Not even a dues hike could keep the American Hospital Association's membership revenue from sliding for the fifth straight year in 1999.
But like the Joint Commission on Accreditation of Healthcare Organizations (See story, p. 7), the Chicago-based AHA, the nation's largest hospital trade group, finished the year in the black thanks to more than $7.9 million in investment income.
In 1999, the AHA posted a profit of $4.2 million on total revenue of $80.9 million, according to the association's annual Form 990 filed Aug. 28 with the Internal Revenue Service. MODERN HEALTHCARE reviewed last week a copy of the filing, which is available for public inspection.
By comparison, the AHA turned a $4.1 million profit on total revenue of $77.8 million in 1998.
The annual filing also details the AHA's 1.1% decline in dues collections last year, which totaled $52.9 million, compared with $53.5 million the previous year.
That revenue drop came despite a 2.5% increase in membership dues that began last year.
"The primary reason for the dues (revenue) going down continues to be the changes occurring within our membership," said Gary Mecklenburg, who is chairman-elect of the AHA board of trustees and president and chief executive officer of Northwestern Memorial Hospital, also in Chicago.
Those changes, Mecklenburg said, include continued hospital consolidation and the closure of some facilities.
Some hospitals are slow in paying their dues to the AHA because of financial pressures the hospitals themselves are facing.
Overall, Mecklenburg pronounced the AHA "a strong organization."
The AHA got a boost last year from its for-profit subsidiary, San Francisco-based Health Forum. The unit's products and services that are related to the AHA's core operations posted a profit of $3.7 million last year. The financial results of Health Forum activities not directly related to the AHA's core operations are not included in that total.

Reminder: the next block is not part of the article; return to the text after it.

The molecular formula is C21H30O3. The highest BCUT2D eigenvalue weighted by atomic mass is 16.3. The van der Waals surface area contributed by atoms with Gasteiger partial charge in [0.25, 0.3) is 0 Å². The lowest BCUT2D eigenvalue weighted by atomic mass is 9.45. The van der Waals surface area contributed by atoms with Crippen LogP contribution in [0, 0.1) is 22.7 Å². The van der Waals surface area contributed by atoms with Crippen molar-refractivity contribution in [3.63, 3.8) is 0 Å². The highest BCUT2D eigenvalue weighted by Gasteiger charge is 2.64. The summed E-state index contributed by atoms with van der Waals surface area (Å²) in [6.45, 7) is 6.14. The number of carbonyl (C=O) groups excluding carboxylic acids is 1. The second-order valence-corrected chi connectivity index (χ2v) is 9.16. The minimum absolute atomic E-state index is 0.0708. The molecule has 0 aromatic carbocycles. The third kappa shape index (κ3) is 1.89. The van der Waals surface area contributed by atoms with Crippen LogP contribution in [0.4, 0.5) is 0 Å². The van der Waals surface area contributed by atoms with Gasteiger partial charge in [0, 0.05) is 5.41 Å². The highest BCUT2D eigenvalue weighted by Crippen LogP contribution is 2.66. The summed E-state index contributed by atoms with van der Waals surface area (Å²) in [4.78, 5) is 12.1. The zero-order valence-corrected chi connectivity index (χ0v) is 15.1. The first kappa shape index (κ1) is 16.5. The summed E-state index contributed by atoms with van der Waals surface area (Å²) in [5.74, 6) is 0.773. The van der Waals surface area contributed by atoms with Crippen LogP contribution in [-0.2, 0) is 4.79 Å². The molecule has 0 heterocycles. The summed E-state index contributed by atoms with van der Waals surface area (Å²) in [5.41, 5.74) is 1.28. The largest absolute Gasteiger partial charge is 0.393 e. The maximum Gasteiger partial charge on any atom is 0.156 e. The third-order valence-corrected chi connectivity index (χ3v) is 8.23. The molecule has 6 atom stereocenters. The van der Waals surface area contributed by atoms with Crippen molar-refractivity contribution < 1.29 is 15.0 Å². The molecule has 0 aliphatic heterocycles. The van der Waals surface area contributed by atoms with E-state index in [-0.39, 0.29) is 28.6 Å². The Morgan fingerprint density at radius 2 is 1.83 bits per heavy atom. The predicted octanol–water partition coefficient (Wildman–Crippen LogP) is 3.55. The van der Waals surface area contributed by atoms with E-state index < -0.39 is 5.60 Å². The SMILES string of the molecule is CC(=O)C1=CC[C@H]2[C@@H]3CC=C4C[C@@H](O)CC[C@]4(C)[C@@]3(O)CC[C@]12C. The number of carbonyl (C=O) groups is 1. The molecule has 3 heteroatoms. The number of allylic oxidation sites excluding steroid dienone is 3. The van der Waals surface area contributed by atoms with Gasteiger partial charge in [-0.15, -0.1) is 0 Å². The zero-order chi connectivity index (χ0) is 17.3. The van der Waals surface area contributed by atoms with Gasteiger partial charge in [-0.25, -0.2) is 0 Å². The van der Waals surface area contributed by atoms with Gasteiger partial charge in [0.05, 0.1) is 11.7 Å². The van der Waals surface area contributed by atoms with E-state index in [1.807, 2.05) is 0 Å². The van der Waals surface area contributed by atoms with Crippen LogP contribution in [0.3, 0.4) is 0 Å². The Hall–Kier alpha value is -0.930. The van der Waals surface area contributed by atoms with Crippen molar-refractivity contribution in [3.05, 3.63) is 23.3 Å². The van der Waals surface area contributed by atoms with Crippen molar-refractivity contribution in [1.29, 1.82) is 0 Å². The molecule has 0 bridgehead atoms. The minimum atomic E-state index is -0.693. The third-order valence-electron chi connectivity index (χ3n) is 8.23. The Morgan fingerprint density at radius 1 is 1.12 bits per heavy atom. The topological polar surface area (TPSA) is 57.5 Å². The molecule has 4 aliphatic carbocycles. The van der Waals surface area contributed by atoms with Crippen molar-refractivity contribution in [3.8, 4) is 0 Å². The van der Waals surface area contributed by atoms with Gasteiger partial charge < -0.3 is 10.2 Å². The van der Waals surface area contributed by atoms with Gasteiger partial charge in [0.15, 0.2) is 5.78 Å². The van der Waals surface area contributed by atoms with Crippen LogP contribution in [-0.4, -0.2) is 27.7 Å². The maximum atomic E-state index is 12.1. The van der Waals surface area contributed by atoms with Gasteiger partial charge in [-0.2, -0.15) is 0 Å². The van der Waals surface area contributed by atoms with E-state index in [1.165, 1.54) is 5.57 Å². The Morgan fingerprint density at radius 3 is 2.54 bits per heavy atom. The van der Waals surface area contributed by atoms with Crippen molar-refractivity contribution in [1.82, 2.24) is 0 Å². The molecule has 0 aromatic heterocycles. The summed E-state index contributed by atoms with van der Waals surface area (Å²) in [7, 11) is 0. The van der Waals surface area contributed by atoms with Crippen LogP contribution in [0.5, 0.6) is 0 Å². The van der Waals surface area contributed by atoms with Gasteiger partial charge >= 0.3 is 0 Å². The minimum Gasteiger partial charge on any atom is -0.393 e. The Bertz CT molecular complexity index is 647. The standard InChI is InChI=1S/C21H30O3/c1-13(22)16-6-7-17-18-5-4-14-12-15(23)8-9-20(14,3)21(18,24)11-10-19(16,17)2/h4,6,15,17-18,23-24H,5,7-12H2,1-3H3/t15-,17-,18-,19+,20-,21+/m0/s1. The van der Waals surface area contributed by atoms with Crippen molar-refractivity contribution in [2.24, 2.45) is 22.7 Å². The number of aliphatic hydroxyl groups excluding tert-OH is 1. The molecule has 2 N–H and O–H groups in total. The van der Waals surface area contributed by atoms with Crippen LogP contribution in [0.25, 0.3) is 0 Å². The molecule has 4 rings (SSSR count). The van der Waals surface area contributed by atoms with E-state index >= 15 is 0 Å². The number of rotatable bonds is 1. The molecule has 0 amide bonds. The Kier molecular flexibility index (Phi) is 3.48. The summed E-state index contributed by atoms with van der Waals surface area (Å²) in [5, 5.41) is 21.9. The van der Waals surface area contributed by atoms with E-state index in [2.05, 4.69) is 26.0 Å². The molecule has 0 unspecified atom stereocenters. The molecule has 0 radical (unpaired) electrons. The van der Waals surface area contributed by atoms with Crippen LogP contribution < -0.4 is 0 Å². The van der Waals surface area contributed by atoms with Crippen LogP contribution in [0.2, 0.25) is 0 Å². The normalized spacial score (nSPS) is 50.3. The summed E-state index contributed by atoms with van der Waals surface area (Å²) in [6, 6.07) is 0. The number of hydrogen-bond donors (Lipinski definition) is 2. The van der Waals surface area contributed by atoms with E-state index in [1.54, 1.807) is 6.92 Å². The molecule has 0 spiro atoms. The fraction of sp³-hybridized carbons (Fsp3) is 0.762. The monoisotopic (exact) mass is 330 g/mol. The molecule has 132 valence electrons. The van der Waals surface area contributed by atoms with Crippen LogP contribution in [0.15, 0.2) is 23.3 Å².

Health Forum was created by the 1998 merger of the AHA's publishing and data units and San Francisco-based Healthcare Forum.
Executive compensation at the AHA totaled $2.2 million in 1999, a drop of 47.2% from the previous year. However, a portion of the decline is because of a change in reporting of executive compensation by the AHA (See story, p. 6).
AHA President Richard Davidson received $909,136 in total compensation last year, or 27% more than he did in 1998. His 1999 compensation package included $695,784 in salary, $171,603 in benefits and deferred compensation, and $41,749 in expense account allowances.
Davidson's 1999 salary included an undisclosed 1998 bonus, which wasn't paid until 1999. His 1999 bonus was paid this year and will be reflected on next year's filing.
The annual filing also details the financial package paid to Jonathan Lord, M.D., the AHA's chief operating officer, who abruptly resigned last October (Nov. 1, 1999, p. 3).
Lord received $785,679 in total compensation last year, including $497,274 in salary, $279,525 in benefits and deferred compensation, and $8,880 in expense account allowances.
Richard Wade, the AHA's senior vice president for strategic communications, declined to say whether the amount paid to Lord included severance. Wade said the money "included everything that was due to him upon his departure."